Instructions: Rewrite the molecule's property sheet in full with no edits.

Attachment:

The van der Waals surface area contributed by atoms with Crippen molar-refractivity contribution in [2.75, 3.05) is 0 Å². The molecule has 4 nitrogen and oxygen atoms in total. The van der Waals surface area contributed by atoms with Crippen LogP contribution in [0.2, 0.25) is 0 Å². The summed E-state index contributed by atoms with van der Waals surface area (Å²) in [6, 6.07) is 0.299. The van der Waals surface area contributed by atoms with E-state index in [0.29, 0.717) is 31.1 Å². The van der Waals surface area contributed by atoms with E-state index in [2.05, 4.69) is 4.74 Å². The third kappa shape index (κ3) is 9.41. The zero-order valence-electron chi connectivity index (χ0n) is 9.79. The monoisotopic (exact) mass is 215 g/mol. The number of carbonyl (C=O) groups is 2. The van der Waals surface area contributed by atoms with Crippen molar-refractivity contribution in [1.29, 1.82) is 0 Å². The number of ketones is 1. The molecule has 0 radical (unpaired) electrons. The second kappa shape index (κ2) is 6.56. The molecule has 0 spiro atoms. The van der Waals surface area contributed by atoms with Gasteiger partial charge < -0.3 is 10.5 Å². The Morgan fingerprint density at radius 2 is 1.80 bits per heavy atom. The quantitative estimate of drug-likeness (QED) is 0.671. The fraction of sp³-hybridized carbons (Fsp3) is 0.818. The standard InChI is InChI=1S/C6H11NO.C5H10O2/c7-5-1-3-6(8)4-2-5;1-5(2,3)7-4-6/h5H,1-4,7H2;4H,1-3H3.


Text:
The van der Waals surface area contributed by atoms with Crippen molar-refractivity contribution in [2.75, 3.05) is 0 Å². The molecule has 4 nitrogen and oxygen atoms in total. The van der Waals surface area contributed by atoms with Crippen LogP contribution in [0.2, 0.25) is 0 Å². The summed E-state index contributed by atoms with van der Waals surface area (Å²) in [6, 6.07) is 0.299. The van der Waals surface area contributed by atoms with E-state index in [0.29, 0.717) is 31.1 Å². The van der Waals surface area contributed by atoms with E-state index in [2.05, 4.69) is 4.74 Å². The third kappa shape index (κ3) is 9.41. The zero-order valence-electron chi connectivity index (χ0n) is 9.79. The monoisotopic (exact) mass is 215 g/mol. The number of carbonyl (C=O) groups is 2. The van der Waals surface area contributed by atoms with Crippen molar-refractivity contribution in [1.29, 1.82) is 0 Å². The number of ketones is 1. The molecule has 0 radical (unpaired) electrons. The second kappa shape index (κ2) is 6.56. The molecule has 0 spiro atoms. The van der Waals surface area contributed by atoms with Gasteiger partial charge < -0.3 is 10.5 Å². The Morgan fingerprint density at radius 2 is 1.80 bits per heavy atom. The quantitative estimate of drug-likeness (QED) is 0.671. The fraction of sp³-hybridized carbons (Fsp3) is 0.818. The standard InChI is InChI=1S/C6H11NO.C5H10O2/c7-5-1-3-6(8)4-2-5;1-5(2,3)7-4-6/h5H,1-4,7H2;4H,1-3H3.